by James Hart
This week, Greece’s new Prime Minister Alexis Tsipras brought the issue of war reparations back into the political foreground during his first speech to parliament. The speech was mostly directed toward Greece’s austerity measures imposed by the European Union—Tsipras, a far left member of the Syriza party, roundly rejected plans for more corrective action.
“The Greek people have a strong and clear mandate to immediately end austerity, and to change policies,” Tsipras said, reinforcing his party’s economic platform. “It is the decision of our government to honor and implement in full our pre-election commitments.”
Later, however, Tsipras addressed what has been a long-standing grievance in Greek politics: that his country has “a moral obligation to our people, to history, to all European peoples who fought and gave their blood against Nazism.” The obligation Tsipras referred to is the so-called “war loan” Nazi Germany coerced out of the Greek government in World War II.
Where The Debate Begins
Along with its partner, Fascist Italy, Germany invaded Greece in 1941. As the Axis powers began to occupy Greece, its government collapsed, and the invaders began allocating every resource to their war efforts. There was a massive decline in agriculture as a result, and some 40,000 Greek citizens died of starvation during the massive food shortage.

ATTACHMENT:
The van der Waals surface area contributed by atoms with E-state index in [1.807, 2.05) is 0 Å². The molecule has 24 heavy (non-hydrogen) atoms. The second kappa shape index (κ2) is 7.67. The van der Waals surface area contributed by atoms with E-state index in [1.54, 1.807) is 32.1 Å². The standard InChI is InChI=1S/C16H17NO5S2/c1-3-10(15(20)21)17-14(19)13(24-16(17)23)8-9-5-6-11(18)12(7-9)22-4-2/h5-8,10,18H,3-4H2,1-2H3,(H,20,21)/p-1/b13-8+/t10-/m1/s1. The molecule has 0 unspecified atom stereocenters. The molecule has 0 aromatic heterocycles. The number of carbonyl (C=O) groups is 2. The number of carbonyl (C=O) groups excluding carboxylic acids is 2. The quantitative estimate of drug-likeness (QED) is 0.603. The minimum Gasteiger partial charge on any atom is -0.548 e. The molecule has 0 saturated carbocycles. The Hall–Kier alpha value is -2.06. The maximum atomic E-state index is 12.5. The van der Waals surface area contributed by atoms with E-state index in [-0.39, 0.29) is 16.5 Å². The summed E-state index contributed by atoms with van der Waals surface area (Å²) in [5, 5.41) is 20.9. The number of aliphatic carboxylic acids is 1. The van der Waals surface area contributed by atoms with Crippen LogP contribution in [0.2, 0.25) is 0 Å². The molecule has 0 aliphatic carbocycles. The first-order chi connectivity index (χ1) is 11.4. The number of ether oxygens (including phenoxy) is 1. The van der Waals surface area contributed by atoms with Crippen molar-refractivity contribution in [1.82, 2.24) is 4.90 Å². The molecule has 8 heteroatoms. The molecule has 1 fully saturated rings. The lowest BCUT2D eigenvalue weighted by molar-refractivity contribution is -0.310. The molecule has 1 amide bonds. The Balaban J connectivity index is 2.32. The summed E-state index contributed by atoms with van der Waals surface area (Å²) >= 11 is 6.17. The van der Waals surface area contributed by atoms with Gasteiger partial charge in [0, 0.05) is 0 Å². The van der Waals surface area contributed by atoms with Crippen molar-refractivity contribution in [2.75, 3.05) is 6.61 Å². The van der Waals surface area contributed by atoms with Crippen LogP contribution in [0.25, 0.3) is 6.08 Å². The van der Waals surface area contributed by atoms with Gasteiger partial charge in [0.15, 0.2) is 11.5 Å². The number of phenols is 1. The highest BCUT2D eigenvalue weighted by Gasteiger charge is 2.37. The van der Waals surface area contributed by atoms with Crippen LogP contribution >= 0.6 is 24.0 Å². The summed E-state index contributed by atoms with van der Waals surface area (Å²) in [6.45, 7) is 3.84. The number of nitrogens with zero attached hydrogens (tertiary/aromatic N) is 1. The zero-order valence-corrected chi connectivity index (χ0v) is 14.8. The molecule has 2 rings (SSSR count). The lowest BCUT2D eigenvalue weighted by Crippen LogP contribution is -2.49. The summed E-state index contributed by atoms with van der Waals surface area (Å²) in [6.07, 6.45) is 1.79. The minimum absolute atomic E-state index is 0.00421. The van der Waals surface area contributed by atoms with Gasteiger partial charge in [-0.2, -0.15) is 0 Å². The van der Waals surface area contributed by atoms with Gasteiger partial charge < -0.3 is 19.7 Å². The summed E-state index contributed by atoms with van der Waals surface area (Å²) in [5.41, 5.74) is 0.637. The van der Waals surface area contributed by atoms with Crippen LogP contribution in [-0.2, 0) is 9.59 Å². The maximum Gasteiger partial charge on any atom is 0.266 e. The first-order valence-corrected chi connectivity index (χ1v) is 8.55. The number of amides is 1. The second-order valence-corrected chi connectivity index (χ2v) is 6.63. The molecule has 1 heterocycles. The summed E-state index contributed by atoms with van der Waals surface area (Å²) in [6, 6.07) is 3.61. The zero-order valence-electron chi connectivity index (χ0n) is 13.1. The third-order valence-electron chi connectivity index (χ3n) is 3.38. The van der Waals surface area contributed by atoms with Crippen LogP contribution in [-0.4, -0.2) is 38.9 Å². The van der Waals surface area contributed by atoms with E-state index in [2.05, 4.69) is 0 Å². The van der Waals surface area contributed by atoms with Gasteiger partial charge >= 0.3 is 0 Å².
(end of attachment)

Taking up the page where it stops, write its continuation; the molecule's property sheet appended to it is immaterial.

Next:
In addition to plundering the small Mediterranean country, the Third Reich also forced Greece to pay a “war loan” to support their occupation. This was a common tactic Nazi Germany used throughout the war, and the drachma became heavily devalued shortly thereafter.
Has Germany ever paid Greece for its war crimes? It has, at least in part. In 1960, West Germany paid the Greek government $67 million as compensation, and victims of the Third Reich’s forced labor camps were also paid individually for their hardships. However, this repayment was much smaller and entirely separate from the initial “war loan” of 476 million reichsmarks.
Germany now considers the matter to be closed. In a previous statement given to the Athens-Macedonian News Agency (AMNA), the German foreign ministry stated that it was “deeply grieved over the pain of victims,” but that as far as their government was concerned, “the war reparations is not an issue any more.”
Indeed, the 1990 Treaty on the Final Settlement With Respect to Germany laid to rest most claims regarding reparations. Under the statues of the treaty, Germany had paid what it owed. Greece concedes that Germany did pay $67 million in 1960 as compensation for its war crimes, but the coerced loan of 476 reichsmarks was a financial transaction, and as such it has never been addressed.
Citing a finding conducted by a Greek commission of inquiry, Alexis Tsipras’ Syriza party estimates that Germany owes Greece 162 billion euros for the initial loan; if a two percent interest rate were added, the amount would be closer to 1 trillion euros.
Fueled by the Debt Crisis
The matter has of course become more pertinent in recent years, as Greece’s financial crisis continues to escalate; repayment of the war loan would completely cover the country’s collective debt of 315 billion euros. And modern interpretations of international law would dictate that Greece is entitled to a repayment, if its government can prove that the war loan was a legitimate line of credit.
However, legal precedent and moral obligation are both separate debates from today’s reality. Angela Merkel’s vice chancellor Sigmar Gabriel said at a party meeting that “the likelihood is zero” that Germany would ever pay what Greece claims it’s owed, and the European Union seems unwilling to press the issue.